This Year’s Hurricane Season Threatens One of the U.S.’s Biggest Economies

5 minute read

As the June 1 start of hurricane season approached last week, Florida lawmakers raced to address a crucial gap in the state’s coastal defenses: property insurance. Insurance markets in the state are in crisis, with premiums skyrocketing and many homeowners unable to find companies willing to insure their homes against damage. Part of the problem is fraud and abuse that increases costs for everybody and puts insurers out of business. But climate change is also playing an important part in the state’s insurance disaster, even though it hasn’t gotten much airtime in local news coverage, or in pronouncements from the state’s Republican leadership.

Climate change is already contributing to stronger, more destructive hurricanes, a trend that will only worsen as the planet continues to warm. For Florida homeowners, that means rising insurance costs (about 25% in the last year, according to the Insurance Information Institute, an industry association) as their risk of damage goes up and insurers pay out more and more to rebuild homes after each disaster—a mechanism that functions like a stealth tax on climate risk. “What you pay in insurance is sending you a message about your vulnerability,” says Lynne McChristian, director of the Office of Risk Management & Insurance Research at the University of Illinois Urbana-Champaign. “There is a price to be paid for living in what is arguably the most vulnerable natural disaster location in the U.S.”

Catastrophic losses from hurricanes drove most of the big national insurers out of the Florida property insurance market in recent decades, and they were replaced by small local players, which are more vulnerable to the whims of the market for reinsurance (essentially insurance for insurance companies) which they need to back them up if a big storm hits and they have to pay up. The smaller companies are also at greater risk of going under due to the tides of non-climate related litigation common to the industry, that firms with less of a war-chest can’t withstand—as well as the fact that storms create more opportunities for actors to take advantage of the system, like contractors that cruise neighborhoods looking to repair roofs that may or may not have been damaged, and charging insurance companies for the work. “Companies have a really difficult time when it’s just storms, and the companies have a really difficult time when it’s just fraud,” says Charles Nyce, associate director of the Center for Risk Management Education and Research at Florida State University. “But when it’s storms and fraud, which is what we’ve had over the last few years, they can’t survive.”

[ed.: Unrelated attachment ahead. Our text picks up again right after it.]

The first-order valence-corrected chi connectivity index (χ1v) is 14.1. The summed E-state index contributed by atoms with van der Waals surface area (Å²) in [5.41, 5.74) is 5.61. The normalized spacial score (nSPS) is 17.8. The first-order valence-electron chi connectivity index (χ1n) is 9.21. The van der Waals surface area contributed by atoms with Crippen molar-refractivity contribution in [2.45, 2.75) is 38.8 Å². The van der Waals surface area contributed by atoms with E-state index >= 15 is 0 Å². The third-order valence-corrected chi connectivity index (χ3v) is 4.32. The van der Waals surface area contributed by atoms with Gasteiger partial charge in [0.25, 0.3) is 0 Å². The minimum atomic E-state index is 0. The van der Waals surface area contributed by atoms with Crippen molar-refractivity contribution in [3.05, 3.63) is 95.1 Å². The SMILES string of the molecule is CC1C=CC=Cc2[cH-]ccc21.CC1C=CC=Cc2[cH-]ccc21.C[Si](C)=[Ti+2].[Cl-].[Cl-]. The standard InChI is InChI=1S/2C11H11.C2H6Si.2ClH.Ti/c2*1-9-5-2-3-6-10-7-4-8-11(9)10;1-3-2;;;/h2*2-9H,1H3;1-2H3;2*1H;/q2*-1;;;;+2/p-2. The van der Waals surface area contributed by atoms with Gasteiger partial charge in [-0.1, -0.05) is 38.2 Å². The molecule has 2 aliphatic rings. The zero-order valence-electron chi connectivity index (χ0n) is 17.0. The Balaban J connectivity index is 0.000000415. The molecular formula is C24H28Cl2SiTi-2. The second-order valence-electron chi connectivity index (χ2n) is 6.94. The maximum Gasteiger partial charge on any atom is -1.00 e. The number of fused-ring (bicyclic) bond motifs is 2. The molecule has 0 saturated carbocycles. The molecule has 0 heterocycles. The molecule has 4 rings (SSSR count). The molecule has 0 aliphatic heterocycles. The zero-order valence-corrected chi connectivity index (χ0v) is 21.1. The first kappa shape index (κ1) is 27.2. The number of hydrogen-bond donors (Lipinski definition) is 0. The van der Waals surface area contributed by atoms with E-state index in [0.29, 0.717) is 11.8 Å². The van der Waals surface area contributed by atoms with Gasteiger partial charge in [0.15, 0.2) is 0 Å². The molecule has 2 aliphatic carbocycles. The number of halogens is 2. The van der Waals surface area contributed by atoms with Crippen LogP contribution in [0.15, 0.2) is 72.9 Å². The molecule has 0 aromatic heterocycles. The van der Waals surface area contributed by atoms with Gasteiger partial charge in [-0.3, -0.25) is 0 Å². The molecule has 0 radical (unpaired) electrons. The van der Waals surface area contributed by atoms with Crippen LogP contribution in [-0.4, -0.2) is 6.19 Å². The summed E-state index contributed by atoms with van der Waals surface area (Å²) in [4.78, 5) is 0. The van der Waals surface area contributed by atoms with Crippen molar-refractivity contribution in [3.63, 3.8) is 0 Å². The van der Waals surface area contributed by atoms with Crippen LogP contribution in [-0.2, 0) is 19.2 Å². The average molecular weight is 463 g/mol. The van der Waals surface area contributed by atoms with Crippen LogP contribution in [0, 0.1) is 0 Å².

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For now, sputtering insurance markets are mostly a Florida problem. But as climate change accelerates, those woes could spread to other states: an unwelcome addendum to increased risk of disasters like floods and wildfires. Damage caused by extreme weather events is already jacking up insurance costs in other parts of the country, like the Gulf states and California, and big national insurers could even pull out of newly disaster-prone areas, leaving more states in Florida’s same tenuous insurance situation.

At the same time, the industry is in some sense playing against its own climate self interest, undermining policy meant to address global warming and underwriting fossil fuel projects that could increase risks to homes that they also insure. Last month, climate think tank Influence Map released a report accusing the U.S. insurance industry of working to delay and weaken new state and federal climate regulations. Some of that policy opposition has been insurance companies trying to avoid disclosing to regulators how they were planning to address climate risks to their businesses. Meanwhile, the industry has been actively working to avoid disclosing how much it has been investing in and underwriting fossil fuel projects—for example, the American Property Casualty Insurance Association, a trade group, helped tank a California bill earlier this year requiring companies make those types of disclosures. “The fact that [the regulations are] so new, and industry associations are jumping on it already and trying to slow it down: that’s important,” says Cleo Rank, a policy analyst at Influence Map. “That will determine if we see more regulation like this.”

In Florida, just last week approved a $2 billion state-backed reinsurance fund and new legislation limiting the amount that attorneys can collect for suing insurance companies. That may help bring down costs in the near term, but they won’t do much to change the longer term pattern of more frequent and intense hurricanes battering an increasingly populated Florida coast, and the growing cost of rebuilding after those disasters.

Experts say we must prepare for what a warming world will throw at us. One longer term answer would be to relocate from climate-vulnerable areas, but so far there hasn’t been much appetite for that. Another option is to upgrade homes and buildings in advance, which in theory would limit future hurricane damage and thus reduce insurance payouts. That seems to be where Florida is heading: one line item in one of the new bills, for example, gives Florida homeowners up to $10,000 to make home improvements like installing new doors and roofs. “We haven’t figured out a way to stop a hurricane yet,” says Nyce. “That means, when it hits, you have to be resilient. That means hardening homes.”

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